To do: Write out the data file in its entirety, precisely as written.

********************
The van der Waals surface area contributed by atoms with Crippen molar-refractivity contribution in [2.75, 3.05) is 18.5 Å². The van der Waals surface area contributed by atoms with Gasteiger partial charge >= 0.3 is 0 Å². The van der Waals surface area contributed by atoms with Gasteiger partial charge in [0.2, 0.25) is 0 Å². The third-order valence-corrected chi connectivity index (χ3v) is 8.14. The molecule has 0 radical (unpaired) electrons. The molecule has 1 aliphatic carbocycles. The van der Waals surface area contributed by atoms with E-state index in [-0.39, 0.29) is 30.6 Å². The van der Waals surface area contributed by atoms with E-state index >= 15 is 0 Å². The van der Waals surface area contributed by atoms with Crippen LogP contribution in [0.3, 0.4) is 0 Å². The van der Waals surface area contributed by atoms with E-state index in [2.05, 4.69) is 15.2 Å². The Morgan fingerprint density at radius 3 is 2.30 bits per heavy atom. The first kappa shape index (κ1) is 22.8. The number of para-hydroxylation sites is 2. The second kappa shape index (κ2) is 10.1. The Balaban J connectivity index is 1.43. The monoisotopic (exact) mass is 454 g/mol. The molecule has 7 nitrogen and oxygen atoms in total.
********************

The van der Waals surface area contributed by atoms with Crippen molar-refractivity contribution in [2.75, 3.05) is 18.5 Å². The van der Waals surface area contributed by atoms with Gasteiger partial charge >= 0.3 is 0 Å². The van der Waals surface area contributed by atoms with Gasteiger partial charge in [0.2, 0.25) is 0 Å². The third-order valence-corrected chi connectivity index (χ3v) is 8.14. The molecule has 0 radical (unpaired) electrons. The molecule has 1 aliphatic carbocycles. The van der Waals surface area contributed by atoms with E-state index in [-0.39, 0.29) is 30.6 Å². The van der Waals surface area contributed by atoms with E-state index >= 15 is 0 Å². The van der Waals surface area contributed by atoms with Crippen LogP contribution in [0.3, 0.4) is 0 Å². The van der Waals surface area contributed by atoms with E-state index in [2.05, 4.69) is 15.2 Å². The Morgan fingerprint density at radius 3 is 2.30 bits per heavy atom. The first kappa shape index (κ1) is 22.8. The number of para-hydroxylation sites is 2. The second kappa shape index (κ2) is 10.1. The Balaban J connectivity index is 1.43. The monoisotopic (exact) mass is 454 g/mol. The molecule has 7 nitrogen and oxygen atoms in total.